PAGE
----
Why this works: these print camisoles work really well with Shanna’s work suits, but they can also do double-duty on weekends. Just pair them with cardigans or sweater coats. The chunkier the knit of the sweater, the more casual the vibe. If, like Shanna, you find yourself frequently feeling cold (and who doesn’t in this climate), then layer a coloured tank top underneath the camisole. Again, this will also serve to “dress down” the outfit; for evening looks, it’s better to skip the tank top, or wear one with a lower neckline so that it doesn’t show. As before, a long necklace completes the look.

The “Gwyneth” option: blazer + T-shirt

More casual                                                                Less casual

Why this works: I call this the “Gwyneth” approach to weekend wear because Ms. Paltrow has practically made this look her off-duty uniform. A blazer, a print T-shirt, jeans … done! A good trick for transitioning a work blazer into the weekend is to push up the sleeves – it instantly transforms the look of the blazer from “business” to “fun”. You can also control the level of dressiness here through the choice of T-shirts. The one on the left has a more casual-looking print; the one on the right, by virtue of the print, the darker colours and the sparkles (which can’t be seen in the photo) is dressier. I’m a huge fan of crew-neck T-shirts – as long as they don’t look like they’re swallowing up your neck – but V-necks can work just as well, if they’re more to your taste.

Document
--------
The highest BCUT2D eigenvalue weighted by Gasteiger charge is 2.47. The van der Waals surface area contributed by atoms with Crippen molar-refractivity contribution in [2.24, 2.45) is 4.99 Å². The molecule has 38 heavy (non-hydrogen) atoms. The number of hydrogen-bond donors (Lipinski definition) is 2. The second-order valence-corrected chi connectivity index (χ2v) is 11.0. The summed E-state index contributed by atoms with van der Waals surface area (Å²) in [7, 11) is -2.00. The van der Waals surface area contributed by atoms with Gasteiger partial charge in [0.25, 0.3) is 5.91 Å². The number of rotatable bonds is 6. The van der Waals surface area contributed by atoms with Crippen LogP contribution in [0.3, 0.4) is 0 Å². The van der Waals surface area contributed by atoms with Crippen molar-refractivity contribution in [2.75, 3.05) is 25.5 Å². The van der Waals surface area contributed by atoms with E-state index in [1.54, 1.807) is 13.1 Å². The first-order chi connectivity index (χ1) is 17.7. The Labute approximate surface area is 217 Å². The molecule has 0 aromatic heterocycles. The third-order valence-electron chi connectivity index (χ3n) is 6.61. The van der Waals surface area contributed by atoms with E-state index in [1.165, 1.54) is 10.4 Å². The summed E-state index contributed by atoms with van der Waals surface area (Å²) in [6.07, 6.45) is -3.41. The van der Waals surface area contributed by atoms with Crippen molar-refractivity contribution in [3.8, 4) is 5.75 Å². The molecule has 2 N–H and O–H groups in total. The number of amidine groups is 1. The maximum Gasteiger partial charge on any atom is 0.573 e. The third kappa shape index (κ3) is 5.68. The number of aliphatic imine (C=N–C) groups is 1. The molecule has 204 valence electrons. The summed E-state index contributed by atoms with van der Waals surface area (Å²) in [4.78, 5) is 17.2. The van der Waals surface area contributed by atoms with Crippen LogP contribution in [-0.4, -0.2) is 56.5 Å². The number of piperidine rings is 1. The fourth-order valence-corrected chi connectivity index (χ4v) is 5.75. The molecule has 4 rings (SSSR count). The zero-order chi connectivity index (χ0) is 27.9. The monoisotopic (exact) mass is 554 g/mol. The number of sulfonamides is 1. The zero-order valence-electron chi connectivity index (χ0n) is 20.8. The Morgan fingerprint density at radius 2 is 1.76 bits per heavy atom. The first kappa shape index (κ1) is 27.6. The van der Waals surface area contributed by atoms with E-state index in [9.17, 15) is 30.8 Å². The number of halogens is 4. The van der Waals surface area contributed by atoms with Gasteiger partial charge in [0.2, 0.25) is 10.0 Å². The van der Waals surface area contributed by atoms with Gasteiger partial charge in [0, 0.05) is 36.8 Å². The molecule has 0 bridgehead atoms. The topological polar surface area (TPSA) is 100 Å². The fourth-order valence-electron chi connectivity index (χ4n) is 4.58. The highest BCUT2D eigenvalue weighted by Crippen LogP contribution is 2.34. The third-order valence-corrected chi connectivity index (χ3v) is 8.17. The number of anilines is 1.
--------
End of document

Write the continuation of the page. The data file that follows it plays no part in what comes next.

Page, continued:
Another way to control the level of dressiness in an outfit is through fabric. Here are two outfits made up of very similar pieces, but with very different vibes.

Cotton is casual, even in a dressier print (above left); silk and other shinier fabrics are far less casual (above right). As I mentioned above, the same is true for longer versus shorter necklaces. A shiny patent belt and pointy stilettos complete the evening look. 
In addition to jazzing up her weekend wear, Shanna had one other request for me: helping her figure out how to wear her funky cut-out booties. Though she loved them, she always ended up wearing them with pants, which didn’t exactly show them off. As her goal was to do just that, I suggested that she pair them with a pencil skirt – I love the contrast between really funky and really classic pieces. Here are two ways that we accessorized the look.

For option #1, the slouchy cardigan echoes the slouchiness of the shoes, and the gun-metal grey echoes their “rocker” vibe. The silhouette is still streamlined, thanks to the slim pencil skirt and the waist-emphasizing belt of the cardigan. 

Option #2 is a slightly dressier take.

The sweater is less slouchy, but is a heavier knit which adds a little bit of extra volume on top. The belt adds definition to the waist and plays off the side buckles on the shoes. Fabulous!
Got a style question? Want your own style session or shopping trip with me? Contact me at or on Facebook.

A girl and a closet: Geeta